THE police cannot afford to be seen as a weak link in the chain of national efforts to tackle money laundering, says Deputy Police Commissioner Ravi Narayan.
In launching an anti-money laundering (AML) and proceeds of crime workshop, DCP Narayan told 15 officers the AML legislation was aimed at maintaining and enhancing Fiji's international reputation by adopting international standards.
"Consequently, we must have a strong strategy and an incentive to ensure the AML regime is successful," he said.
"The security environment in which we operate is clearly connected to the larger world and events elsewhere in the world have repercussions here.
"At the local front, it is still a challenge because smaller dispersed groups present a less visible and less tangible target."
"The evidence of past and current cases show us that we are not isolated from such acts and we need to remain vigilant."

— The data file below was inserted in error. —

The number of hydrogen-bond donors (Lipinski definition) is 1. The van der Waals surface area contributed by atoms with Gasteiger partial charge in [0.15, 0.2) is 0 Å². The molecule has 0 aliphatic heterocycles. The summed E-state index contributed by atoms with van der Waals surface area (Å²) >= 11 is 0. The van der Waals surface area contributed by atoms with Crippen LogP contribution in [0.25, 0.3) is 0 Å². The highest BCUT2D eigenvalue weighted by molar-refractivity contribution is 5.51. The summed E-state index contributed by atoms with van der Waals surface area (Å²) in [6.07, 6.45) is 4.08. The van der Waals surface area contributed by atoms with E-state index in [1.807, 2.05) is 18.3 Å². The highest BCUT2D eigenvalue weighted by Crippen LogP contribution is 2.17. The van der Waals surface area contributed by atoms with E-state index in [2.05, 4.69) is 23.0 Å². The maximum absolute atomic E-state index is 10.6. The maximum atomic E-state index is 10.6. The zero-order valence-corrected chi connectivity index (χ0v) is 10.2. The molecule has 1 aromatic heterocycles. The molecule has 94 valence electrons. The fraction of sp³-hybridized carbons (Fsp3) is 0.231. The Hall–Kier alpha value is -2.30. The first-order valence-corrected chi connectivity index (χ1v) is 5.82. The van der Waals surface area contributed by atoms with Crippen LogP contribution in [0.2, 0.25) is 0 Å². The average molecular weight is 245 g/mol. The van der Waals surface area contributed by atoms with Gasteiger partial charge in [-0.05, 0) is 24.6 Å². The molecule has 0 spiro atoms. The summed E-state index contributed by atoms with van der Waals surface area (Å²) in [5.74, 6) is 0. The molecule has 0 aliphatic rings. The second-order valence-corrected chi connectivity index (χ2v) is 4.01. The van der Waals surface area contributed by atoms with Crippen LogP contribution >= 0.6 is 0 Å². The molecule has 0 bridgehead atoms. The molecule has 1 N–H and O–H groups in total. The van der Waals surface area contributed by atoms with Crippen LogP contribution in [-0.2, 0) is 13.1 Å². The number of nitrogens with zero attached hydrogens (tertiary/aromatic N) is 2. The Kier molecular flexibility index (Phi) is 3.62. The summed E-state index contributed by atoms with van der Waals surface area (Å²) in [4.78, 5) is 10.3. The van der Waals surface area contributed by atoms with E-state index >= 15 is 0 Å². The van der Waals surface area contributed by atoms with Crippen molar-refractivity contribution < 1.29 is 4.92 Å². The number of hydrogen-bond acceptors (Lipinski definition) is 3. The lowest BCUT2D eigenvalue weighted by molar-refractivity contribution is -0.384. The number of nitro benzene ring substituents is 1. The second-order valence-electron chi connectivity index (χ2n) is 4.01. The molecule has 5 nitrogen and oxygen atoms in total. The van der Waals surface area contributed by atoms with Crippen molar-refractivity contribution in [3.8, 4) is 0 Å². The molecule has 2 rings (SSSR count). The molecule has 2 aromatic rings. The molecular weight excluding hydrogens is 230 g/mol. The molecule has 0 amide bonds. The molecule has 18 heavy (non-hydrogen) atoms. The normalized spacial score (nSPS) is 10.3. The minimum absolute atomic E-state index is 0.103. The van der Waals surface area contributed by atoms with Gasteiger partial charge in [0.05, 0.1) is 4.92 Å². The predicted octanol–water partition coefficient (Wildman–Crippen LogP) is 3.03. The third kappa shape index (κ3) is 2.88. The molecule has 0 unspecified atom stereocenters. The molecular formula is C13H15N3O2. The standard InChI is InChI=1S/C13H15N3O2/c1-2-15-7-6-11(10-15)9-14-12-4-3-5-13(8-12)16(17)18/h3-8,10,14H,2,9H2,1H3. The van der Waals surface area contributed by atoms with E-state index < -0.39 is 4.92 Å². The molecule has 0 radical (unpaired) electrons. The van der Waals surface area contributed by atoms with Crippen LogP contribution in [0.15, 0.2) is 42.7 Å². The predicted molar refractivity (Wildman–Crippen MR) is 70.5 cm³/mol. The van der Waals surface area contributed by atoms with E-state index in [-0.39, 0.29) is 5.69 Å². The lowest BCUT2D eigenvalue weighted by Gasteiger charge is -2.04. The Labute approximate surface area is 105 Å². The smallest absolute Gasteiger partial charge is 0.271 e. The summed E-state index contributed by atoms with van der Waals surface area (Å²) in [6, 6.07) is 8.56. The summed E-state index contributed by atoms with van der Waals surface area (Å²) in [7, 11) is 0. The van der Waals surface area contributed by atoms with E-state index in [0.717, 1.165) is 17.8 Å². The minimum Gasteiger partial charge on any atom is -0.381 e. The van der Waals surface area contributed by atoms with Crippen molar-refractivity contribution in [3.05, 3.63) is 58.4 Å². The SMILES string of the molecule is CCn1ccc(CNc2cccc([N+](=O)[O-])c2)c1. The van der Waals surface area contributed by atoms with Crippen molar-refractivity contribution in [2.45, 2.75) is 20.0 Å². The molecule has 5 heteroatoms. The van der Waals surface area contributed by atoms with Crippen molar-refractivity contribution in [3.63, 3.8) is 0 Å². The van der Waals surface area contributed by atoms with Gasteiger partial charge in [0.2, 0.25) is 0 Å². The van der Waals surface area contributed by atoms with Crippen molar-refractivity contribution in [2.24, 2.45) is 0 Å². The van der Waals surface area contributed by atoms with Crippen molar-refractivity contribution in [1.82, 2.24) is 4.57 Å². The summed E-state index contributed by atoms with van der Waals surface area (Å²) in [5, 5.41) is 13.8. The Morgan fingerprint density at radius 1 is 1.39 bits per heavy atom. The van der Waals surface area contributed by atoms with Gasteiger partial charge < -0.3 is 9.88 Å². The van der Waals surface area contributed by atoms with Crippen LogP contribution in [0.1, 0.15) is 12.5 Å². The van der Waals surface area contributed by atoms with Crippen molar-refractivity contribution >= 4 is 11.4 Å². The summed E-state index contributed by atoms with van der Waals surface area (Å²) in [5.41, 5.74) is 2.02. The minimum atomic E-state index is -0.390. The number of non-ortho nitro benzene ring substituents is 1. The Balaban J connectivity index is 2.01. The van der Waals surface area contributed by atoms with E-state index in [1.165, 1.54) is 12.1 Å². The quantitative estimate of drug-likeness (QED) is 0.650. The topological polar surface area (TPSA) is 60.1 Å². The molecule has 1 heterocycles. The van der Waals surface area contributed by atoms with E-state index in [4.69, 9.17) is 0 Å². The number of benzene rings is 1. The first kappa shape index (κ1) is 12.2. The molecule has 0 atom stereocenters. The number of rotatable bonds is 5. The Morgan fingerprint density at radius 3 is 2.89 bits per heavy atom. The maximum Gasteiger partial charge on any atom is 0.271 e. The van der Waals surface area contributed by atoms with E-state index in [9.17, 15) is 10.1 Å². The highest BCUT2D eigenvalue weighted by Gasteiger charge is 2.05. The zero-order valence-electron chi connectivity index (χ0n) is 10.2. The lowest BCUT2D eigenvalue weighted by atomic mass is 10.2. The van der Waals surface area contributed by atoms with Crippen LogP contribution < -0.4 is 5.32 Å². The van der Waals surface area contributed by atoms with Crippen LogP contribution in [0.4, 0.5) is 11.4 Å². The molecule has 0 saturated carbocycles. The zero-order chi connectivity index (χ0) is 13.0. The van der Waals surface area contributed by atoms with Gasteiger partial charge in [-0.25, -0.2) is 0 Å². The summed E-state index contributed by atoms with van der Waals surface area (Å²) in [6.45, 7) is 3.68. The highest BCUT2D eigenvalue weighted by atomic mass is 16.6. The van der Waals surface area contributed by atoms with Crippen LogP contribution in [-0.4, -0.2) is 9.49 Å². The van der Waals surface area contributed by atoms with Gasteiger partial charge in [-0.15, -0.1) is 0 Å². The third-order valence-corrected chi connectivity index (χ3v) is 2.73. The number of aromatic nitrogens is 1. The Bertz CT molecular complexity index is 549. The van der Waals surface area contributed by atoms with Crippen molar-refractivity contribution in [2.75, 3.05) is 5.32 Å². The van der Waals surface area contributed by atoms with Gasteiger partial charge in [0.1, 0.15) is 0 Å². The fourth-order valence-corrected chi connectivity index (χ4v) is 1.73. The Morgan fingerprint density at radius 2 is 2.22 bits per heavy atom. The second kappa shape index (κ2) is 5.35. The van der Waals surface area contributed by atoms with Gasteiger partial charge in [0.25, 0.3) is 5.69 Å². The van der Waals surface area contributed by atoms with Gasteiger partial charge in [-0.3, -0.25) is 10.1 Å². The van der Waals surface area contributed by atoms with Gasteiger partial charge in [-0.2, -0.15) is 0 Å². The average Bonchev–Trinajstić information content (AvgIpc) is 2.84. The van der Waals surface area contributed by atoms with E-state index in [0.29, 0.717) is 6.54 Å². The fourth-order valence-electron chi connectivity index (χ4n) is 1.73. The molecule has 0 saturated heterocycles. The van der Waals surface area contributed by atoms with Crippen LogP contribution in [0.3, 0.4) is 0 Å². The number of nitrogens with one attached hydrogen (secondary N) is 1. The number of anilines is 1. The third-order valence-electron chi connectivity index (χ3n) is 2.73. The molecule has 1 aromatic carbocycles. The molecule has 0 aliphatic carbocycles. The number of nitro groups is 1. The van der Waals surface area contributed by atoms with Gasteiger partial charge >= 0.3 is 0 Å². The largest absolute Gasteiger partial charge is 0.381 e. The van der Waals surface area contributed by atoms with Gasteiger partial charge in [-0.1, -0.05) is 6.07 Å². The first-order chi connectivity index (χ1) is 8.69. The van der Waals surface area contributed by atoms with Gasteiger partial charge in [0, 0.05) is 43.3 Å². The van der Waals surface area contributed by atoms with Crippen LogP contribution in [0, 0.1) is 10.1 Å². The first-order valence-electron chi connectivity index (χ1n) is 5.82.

DCP Narayan said the connection between organised crime and drug offences, fraud, smuggling and laundering was that the proceeds of crime were obvious.
"Equally obvious is the fact that with these crimes, there are victims, there is often violence and there is real social harm.
"The other issue of concern is our response to money laundering and the presence of organised crime in our economy, communities and country.
"Organised crime causes direct harm and more corrosive damage. It also threatens us on a broader and strategic level."
DCP Narayan reminded the 15 officers that taking measures to counter money laundering was a collective responsibility and not living up to such duties could have consequences at every level of society.
"There is a risk when we, as the primary law enforcement agency in Fiji, lose sight of our important role in our broader society."